The One Mistake Not To Make When Applying For A Business Loan

Small Business Help & Loans
Reading Time: 2 minutes

The road to business loans is littered with the metaphorical skeletons of many a small business owner.

There are many reasons why you might be rejected in your quest for a business loan, some of them entirely out of your hands. Some banks will bring you in for a loan discussion even though they’re working out of cardboard boxes on the side of a freeway. It’s still not an ideal time to go to the bank for a loan, is what I’m saying.

Still, some of these factors are within your control. There’s one in particular that will deep-six your chances of getting a business loan faster than you can say “please don’t reject me I need this loan to live!” Which is precisely what you shouldn’t say, by the way.

My colleagues here at Direct Capital regularly see customers who, for reasons that range from sheer desperation to just not knowing the best way to sell their business, come to our company wearing Calvin Klein’s “Desperation.” I’ll give you a hypothetical example that nonetheless closely matches several we’ve received in recent weeks.

It was the best of times, it was the worst of times. No, I’m kidding. It’s the worst of times. I need help. Please, please, please help me. If you help me, I will be your best friend forever. I need a business loan or my business is going under. I am not going back to selling aquariums from the back of my van!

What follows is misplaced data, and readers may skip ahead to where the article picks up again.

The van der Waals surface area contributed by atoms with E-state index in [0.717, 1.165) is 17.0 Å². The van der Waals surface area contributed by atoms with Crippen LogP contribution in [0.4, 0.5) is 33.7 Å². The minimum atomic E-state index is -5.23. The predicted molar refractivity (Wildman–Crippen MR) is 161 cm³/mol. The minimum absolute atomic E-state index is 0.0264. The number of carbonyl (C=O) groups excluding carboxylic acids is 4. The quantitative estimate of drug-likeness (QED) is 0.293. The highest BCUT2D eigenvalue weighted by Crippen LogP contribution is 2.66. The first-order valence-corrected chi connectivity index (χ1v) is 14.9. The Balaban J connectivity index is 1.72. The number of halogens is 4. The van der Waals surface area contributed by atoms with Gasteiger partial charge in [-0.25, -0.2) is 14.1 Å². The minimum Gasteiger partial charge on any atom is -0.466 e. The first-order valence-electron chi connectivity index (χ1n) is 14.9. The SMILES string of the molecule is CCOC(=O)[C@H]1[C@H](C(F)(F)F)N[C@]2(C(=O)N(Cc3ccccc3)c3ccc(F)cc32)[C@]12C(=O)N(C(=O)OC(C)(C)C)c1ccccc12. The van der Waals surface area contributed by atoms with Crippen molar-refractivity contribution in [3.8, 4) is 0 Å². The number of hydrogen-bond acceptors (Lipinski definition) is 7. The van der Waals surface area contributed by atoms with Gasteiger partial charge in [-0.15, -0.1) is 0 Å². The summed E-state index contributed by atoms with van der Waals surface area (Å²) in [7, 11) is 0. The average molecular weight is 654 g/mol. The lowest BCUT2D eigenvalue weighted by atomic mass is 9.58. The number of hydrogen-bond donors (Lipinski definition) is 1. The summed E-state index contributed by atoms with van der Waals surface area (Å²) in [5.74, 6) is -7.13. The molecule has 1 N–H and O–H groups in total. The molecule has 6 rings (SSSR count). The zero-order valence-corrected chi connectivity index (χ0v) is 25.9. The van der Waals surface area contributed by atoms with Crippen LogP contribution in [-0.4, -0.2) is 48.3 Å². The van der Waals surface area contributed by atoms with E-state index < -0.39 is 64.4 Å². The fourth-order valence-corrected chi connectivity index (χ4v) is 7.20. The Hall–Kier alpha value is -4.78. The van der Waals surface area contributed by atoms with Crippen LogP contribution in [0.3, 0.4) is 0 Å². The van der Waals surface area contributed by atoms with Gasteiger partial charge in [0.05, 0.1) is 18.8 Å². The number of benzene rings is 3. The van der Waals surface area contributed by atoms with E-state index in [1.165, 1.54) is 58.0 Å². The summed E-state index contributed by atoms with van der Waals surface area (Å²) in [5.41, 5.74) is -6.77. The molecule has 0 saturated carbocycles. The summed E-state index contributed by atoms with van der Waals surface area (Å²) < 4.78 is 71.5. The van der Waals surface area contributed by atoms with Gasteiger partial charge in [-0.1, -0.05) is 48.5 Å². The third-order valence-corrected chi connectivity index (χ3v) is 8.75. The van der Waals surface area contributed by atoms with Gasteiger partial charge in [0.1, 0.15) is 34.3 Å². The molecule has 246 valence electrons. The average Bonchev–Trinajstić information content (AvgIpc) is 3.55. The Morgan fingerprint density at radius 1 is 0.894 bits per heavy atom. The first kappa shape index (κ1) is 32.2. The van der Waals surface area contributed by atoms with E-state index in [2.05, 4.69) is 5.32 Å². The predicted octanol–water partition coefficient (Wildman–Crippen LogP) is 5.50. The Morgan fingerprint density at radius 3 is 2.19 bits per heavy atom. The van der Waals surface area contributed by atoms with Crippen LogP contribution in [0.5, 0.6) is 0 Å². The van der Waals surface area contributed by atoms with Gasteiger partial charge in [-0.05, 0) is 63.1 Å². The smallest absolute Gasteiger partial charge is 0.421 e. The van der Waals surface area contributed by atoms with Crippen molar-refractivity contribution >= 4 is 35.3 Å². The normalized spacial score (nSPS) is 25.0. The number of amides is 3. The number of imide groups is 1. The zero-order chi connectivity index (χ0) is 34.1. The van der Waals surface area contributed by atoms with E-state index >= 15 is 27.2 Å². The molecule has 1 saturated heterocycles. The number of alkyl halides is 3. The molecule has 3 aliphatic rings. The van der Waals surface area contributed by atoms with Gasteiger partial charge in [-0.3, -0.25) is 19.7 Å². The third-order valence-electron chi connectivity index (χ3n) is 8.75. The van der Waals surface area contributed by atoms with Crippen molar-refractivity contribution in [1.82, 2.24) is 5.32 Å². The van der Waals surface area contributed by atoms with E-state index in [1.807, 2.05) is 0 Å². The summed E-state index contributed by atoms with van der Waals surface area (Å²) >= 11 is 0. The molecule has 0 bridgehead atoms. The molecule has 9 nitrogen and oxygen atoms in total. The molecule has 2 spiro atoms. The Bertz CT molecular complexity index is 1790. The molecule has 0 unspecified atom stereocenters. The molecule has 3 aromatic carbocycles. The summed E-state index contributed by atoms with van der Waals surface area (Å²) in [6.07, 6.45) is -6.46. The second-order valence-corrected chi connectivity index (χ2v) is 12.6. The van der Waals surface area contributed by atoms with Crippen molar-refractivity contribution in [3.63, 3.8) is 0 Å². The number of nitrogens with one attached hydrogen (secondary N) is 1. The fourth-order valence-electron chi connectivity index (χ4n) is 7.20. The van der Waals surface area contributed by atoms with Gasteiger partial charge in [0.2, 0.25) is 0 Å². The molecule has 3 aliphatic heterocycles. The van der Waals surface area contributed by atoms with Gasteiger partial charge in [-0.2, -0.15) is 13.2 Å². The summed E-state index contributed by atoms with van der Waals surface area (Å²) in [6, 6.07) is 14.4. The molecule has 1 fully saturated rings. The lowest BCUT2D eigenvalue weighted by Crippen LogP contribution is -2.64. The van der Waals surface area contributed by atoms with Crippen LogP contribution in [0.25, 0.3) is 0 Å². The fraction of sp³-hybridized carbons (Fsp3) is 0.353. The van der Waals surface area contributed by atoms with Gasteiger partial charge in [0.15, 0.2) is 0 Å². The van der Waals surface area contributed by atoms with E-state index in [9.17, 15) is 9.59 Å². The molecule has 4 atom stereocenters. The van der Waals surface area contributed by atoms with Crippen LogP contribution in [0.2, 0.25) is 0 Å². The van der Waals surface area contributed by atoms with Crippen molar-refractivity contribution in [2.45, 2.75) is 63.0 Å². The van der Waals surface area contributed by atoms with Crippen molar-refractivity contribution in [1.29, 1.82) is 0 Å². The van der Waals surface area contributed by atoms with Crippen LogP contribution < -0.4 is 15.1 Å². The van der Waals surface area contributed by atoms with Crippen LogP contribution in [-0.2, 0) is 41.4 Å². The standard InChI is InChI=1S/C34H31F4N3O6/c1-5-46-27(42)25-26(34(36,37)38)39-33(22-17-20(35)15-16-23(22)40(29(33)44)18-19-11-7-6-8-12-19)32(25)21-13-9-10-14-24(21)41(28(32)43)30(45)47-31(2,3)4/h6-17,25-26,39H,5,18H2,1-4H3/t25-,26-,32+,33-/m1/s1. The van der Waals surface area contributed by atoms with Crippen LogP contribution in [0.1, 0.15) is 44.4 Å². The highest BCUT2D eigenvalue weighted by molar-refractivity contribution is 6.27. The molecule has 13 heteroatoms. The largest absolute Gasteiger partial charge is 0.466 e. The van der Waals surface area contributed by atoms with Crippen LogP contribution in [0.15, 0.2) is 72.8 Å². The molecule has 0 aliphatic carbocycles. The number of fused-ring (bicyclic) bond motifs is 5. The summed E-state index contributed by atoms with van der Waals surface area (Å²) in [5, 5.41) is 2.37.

Look, there’s a powerful urge to be honest with a company that’s going to hold your financial future in their hands. It’s hard to hide the fact that your business has fallen on hard times, and I understand that. I’m not trying to be flip about that.

But coming in and saying your business is on the verge of failure will disqualify you for almost any kind of financing that isn’t predatory. It’s a huge mistake. Paradoxically, by spelling out the reasons you need help, you will destroy your chances of getting any. Don’t do it.

Instead, apply for financing by underlining a need. If you need a new fridge for your restaurant to keep your business going, say you need a business loan to help you finance said fridge. At some point the company is going to look through your credit history and financials, but once you’re in the door you can work with the lender and potentially get past that. If you come in the door wild-eyed and ringing a giant bell with the words “on the verge of failure” etched into it, you’re doomed. Project confidence and specific needs and you’ll fare much better.

How do you position yourself when you’re looking for a business loan?

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